MaxLite and National Grid discover LED reliability advantages in ‘equiculture’

Feb. 5, 2015
The Blue Star Equiculture sanctuary for rescued horses has transitioned from incandescent, halogen, and compact-fluorescent lighting to solid-state lighting, eliminating the need for regular lamp changes.

The Blue Star Equiculture sanctuary for rescued horses has transitioned from incandescent, halogen, and compact-fluorescent lighting to SSL eliminating the need for regular lamp changes.

MaxLite has announced an LED lighting retrofit at the Blue Star Equiculture facility located in Palmer, MA in partnership with utility National Grid. The sanctuary for rescued draft horses had struggled with lighting in the relatively harsh environment of a barn. The solid-state lighting (SSL) retrofit has eliminated the constant need to replace lamps, and the facility has realized much improved lighting and energy savings as well.

The Blue Star project was enabled by funding via the National Grid Small Business Energy Efficiency Program. Small businesses can receive incentives under the program for 70% of the cost of qualifying energy-efficiency projects. The utility said more than 2000 small business in Massachusetts took advantage of the program last year.

"National Grid is committed to our local communities," said Michelle Eburn, senior marketing analyst at National Grid. "We place a strong emphasis on doing what we can to improve the lives of our customers and employees. Our Small Business Program helps customers like Blue Star save money on their electricity and natural gas bills, allowing them to focus more of their time and resources on providing services that benefit our communities."

Still, it was the maintenance cycle of legacy lighting, along with poor light quality, that plagued the farm. "Before the upgrade, we were lighting some of the barn with old 100W incandescent bulbs, and that was just not adequate," said Blue Star’s Paul Moshimer, who handles day-to-day operations. "We were forever changing bulbs, because they were always burning out. We tried installing some halogen lights, thinking that would improve the situation, but those were expensive and they didn't last very long, either."

MaxLite and National Grid engaged lighting consultancy Cadmus to design a new LED lighting system. Contractor Hickman & Sgroi handled the installation.

The project included the replacement of 37 75W incandescent fixtures with 28 MaxLite LED Vapor Tight linear fixtures in the stalls, storage areas, and workspaces. Eight halogen and compact-fluorescent (CFL) fixtures in the entryways were replaced with 45W LED floodlights.

The results are stunning in terms of quality and potential savings. "The barn is so much easier to see in and work in," said Moshimer. "The quality of the light is so much more even. It's been a wonderful addition to the farm."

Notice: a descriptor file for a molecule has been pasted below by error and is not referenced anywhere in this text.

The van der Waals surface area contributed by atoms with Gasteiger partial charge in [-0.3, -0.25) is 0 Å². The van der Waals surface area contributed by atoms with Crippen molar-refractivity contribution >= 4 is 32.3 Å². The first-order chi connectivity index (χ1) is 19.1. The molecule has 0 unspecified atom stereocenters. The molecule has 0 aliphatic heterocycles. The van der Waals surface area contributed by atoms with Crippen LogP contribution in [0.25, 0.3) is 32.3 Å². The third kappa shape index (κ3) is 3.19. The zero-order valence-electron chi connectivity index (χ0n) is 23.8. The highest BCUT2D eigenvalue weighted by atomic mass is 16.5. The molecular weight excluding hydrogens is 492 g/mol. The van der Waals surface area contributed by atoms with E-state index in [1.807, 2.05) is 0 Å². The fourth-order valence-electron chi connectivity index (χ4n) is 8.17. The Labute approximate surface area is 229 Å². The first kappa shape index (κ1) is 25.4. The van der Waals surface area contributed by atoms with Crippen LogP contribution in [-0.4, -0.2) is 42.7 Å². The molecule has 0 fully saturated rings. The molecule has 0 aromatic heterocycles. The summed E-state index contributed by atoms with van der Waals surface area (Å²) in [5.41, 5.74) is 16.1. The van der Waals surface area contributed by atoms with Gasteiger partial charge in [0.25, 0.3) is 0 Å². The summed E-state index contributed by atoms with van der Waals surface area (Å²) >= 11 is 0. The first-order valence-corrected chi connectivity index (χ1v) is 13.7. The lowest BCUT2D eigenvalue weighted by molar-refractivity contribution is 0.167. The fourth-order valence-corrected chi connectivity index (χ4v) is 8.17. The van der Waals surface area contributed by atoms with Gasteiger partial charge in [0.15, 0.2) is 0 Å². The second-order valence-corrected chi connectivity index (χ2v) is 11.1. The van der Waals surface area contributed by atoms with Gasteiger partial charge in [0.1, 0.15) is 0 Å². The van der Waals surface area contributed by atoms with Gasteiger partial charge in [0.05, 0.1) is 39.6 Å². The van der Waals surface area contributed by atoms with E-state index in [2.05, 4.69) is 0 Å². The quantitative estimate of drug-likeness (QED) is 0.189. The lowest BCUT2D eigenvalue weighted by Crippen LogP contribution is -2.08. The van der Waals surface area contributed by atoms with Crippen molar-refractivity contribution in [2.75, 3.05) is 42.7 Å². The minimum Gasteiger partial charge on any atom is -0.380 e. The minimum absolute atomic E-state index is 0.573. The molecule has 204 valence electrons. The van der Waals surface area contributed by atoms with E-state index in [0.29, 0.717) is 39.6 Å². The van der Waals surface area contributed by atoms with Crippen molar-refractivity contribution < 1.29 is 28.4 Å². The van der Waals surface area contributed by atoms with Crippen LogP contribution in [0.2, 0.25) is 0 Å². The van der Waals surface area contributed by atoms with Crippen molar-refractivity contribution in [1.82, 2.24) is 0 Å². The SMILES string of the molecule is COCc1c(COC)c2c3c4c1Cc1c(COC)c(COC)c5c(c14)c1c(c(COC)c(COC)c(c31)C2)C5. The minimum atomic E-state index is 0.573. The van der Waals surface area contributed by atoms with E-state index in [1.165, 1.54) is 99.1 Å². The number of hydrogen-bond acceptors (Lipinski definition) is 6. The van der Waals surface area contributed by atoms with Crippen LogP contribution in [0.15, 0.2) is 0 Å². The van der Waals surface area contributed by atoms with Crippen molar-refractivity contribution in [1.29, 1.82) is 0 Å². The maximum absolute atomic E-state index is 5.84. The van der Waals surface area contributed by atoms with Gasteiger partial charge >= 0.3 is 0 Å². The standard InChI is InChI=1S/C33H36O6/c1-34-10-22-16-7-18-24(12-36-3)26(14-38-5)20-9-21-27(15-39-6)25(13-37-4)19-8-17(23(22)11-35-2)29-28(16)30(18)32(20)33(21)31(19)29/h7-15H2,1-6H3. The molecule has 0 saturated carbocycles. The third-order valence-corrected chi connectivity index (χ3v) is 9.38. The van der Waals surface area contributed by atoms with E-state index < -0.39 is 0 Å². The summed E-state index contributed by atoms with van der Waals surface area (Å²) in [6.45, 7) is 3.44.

The LED lightingproducts are rated for 50,000 hours of life. National Grid projects that the farm will use 150,000 kWh less energy over that period. The maintenance and energy savings are projected at $34,000 over the lifetime.

"Between the additional light and the savings on our electricity bills, the difference will be substantial," said Moshimer. "The quality of the light is so wonderful. Every phase of the upgrade has been a revelation."

LED-based SSL is bringing maintenance savings and better light quality to a variety of agricultural and livestock applications where conditions are relatively rugged, and delivering surprising results. For example, we recently covered a Michigan dairy that had increased milk production via SSL. Moreover, we have a feature in our archives that addresses a number of agricultural applications.

About the Author

Maury Wright | Editor in Chief

Maury Wright is an electronics engineer turned technology journalist, who has focused specifically on the LED & Lighting industry for the past decade. Wright first wrote for LEDs Magazine as a contractor in 2010, and took over as Editor-in-Chief in 2012. He has broad experience in technology areas ranging from microprocessors to digital media to wireless networks that he gained over 30 years in the trade press. Wright has experience running global editorial operations, such as during his tenure as worldwide editorial director of EDN Magazine, and has been instrumental in launching publication websites going back to the earliest days of the Internet. Wright has won numerous industry awards, including multiple ASBPE national awards for B2B journalism excellence, and has received finalist recognition for LEDs Magazine in the FOLIO Eddie Awards. He received a BS in electrical engineering from Auburn University.